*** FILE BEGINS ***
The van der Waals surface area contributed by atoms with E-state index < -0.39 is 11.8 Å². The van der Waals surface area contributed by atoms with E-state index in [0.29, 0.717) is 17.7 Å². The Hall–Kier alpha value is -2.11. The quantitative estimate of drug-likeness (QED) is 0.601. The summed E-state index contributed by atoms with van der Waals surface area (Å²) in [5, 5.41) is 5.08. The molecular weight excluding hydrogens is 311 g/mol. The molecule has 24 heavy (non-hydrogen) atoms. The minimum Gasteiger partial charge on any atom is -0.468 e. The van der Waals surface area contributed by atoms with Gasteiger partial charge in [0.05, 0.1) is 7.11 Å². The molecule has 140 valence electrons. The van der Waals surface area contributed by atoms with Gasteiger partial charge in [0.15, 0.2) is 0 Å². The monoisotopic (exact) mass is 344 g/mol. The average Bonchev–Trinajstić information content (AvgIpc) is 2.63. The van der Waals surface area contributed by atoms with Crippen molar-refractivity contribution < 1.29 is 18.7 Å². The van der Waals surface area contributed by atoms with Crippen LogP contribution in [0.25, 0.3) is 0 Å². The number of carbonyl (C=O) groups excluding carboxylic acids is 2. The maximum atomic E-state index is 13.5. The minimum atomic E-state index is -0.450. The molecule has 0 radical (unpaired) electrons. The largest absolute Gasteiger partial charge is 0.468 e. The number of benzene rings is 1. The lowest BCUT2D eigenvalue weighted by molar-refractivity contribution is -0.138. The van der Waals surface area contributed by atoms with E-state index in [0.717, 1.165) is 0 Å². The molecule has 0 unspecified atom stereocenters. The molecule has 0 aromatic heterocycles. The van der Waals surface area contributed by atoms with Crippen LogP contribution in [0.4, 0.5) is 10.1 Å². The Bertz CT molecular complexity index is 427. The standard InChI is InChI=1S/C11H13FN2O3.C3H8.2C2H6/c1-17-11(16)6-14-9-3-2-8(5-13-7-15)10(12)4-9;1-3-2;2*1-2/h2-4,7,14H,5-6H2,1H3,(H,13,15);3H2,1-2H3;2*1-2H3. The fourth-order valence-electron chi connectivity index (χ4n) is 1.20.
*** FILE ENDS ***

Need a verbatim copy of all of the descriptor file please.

The van der Waals surface area contributed by atoms with E-state index < -0.39 is 11.8 Å². The van der Waals surface area contributed by atoms with E-state index in [0.29, 0.717) is 17.7 Å². The Hall–Kier alpha value is -2.11. The quantitative estimate of drug-likeness (QED) is 0.601. The summed E-state index contributed by atoms with van der Waals surface area (Å²) in [5, 5.41) is 5.08. The molecular weight excluding hydrogens is 311 g/mol. The molecule has 24 heavy (non-hydrogen) atoms. The minimum Gasteiger partial charge on any atom is -0.468 e. The van der Waals surface area contributed by atoms with Gasteiger partial charge in [0.05, 0.1) is 7.11 Å². The molecule has 140 valence electrons. The van der Waals surface area contributed by atoms with Gasteiger partial charge in [0.15, 0.2) is 0 Å². The monoisotopic (exact) mass is 344 g/mol. The average Bonchev–Trinajstić information content (AvgIpc) is 2.63. The van der Waals surface area contributed by atoms with Crippen molar-refractivity contribution < 1.29 is 18.7 Å². The van der Waals surface area contributed by atoms with Crippen LogP contribution in [0.25, 0.3) is 0 Å². The number of carbonyl (C=O) groups excluding carboxylic acids is 2. The maximum atomic E-state index is 13.5. The minimum atomic E-state index is -0.450. The molecule has 0 radical (unpaired) electrons. The largest absolute Gasteiger partial charge is 0.468 e. The number of benzene rings is 1. The lowest BCUT2D eigenvalue weighted by molar-refractivity contribution is -0.138. The van der Waals surface area contributed by atoms with E-state index in [0.717, 1.165) is 0 Å². The molecule has 0 unspecified atom stereocenters. The molecule has 0 aromatic heterocycles. The van der Waals surface area contributed by atoms with Crippen LogP contribution in [0.4, 0.5) is 10.1 Å². The Bertz CT molecular complexity index is 427. The standard InChI is InChI=1S/C11H13FN2O3.C3H8.2C2H6/c1-17-11(16)6-14-9-3-2-8(5-13-7-15)10(12)4-9;1-3-2;2*1-2/h2-4,7,14H,5-6H2,1H3,(H,13,15);3H2,1-2H3;2*1-2H3. The fourth-order valence-electron chi connectivity index (χ4n) is 1.20.